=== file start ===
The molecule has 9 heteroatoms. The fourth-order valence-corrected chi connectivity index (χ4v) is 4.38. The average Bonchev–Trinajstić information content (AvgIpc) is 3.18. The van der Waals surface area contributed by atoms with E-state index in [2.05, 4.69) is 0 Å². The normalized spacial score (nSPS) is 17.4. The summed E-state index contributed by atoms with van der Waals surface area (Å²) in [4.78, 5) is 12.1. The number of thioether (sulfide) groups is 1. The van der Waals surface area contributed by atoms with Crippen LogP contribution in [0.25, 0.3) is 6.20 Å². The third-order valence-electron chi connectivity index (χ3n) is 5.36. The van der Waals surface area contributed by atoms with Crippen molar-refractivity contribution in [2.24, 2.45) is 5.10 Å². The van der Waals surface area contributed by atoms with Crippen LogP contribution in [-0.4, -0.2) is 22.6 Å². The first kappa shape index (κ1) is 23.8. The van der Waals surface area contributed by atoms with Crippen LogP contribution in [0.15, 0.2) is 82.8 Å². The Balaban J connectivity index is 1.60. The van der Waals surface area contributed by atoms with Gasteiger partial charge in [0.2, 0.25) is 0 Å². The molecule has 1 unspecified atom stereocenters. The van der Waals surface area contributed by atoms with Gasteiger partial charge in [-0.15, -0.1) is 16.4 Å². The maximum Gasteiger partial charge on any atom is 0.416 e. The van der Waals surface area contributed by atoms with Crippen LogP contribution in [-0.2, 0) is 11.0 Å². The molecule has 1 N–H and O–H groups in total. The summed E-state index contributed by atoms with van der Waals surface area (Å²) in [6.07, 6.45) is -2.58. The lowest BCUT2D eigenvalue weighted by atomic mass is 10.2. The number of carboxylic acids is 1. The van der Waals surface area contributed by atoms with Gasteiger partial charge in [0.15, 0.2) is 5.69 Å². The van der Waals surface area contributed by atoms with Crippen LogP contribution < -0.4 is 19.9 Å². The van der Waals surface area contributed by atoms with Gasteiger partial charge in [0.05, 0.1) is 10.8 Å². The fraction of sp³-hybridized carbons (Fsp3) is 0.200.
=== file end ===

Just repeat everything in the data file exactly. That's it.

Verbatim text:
The molecule has 9 heteroatoms. The fourth-order valence-corrected chi connectivity index (χ4v) is 4.38. The average Bonchev–Trinajstić information content (AvgIpc) is 3.18. The van der Waals surface area contributed by atoms with E-state index in [2.05, 4.69) is 0 Å². The normalized spacial score (nSPS) is 17.4. The summed E-state index contributed by atoms with van der Waals surface area (Å²) in [4.78, 5) is 12.1. The number of thioether (sulfide) groups is 1. The van der Waals surface area contributed by atoms with Crippen LogP contribution in [0.25, 0.3) is 6.20 Å². The third-order valence-electron chi connectivity index (χ3n) is 5.36. The van der Waals surface area contributed by atoms with Crippen molar-refractivity contribution in [2.24, 2.45) is 5.10 Å². The van der Waals surface area contributed by atoms with Crippen LogP contribution in [-0.4, -0.2) is 22.6 Å². The first kappa shape index (κ1) is 23.8. The van der Waals surface area contributed by atoms with Crippen LogP contribution in [0.15, 0.2) is 82.8 Å². The Balaban J connectivity index is 1.60. The van der Waals surface area contributed by atoms with Gasteiger partial charge in [0.2, 0.25) is 0 Å². The molecule has 1 unspecified atom stereocenters. The van der Waals surface area contributed by atoms with Gasteiger partial charge in [-0.15, -0.1) is 16.4 Å². The maximum Gasteiger partial charge on any atom is 0.416 e. The van der Waals surface area contributed by atoms with Crippen LogP contribution in [-0.2, 0) is 11.0 Å². The molecule has 1 N–H and O–H groups in total. The summed E-state index contributed by atoms with van der Waals surface area (Å²) in [6.07, 6.45) is -2.58. The lowest BCUT2D eigenvalue weighted by atomic mass is 10.2. The number of carboxylic acids is 1. The van der Waals surface area contributed by atoms with Gasteiger partial charge in [0.15, 0.2) is 5.69 Å². The van der Waals surface area contributed by atoms with Crippen LogP contribution < -0.4 is 19.9 Å². The van der Waals surface area contributed by atoms with Gasteiger partial charge in [0.05, 0.1) is 10.8 Å². The fraction of sp³-hybridized carbons (Fsp3) is 0.200.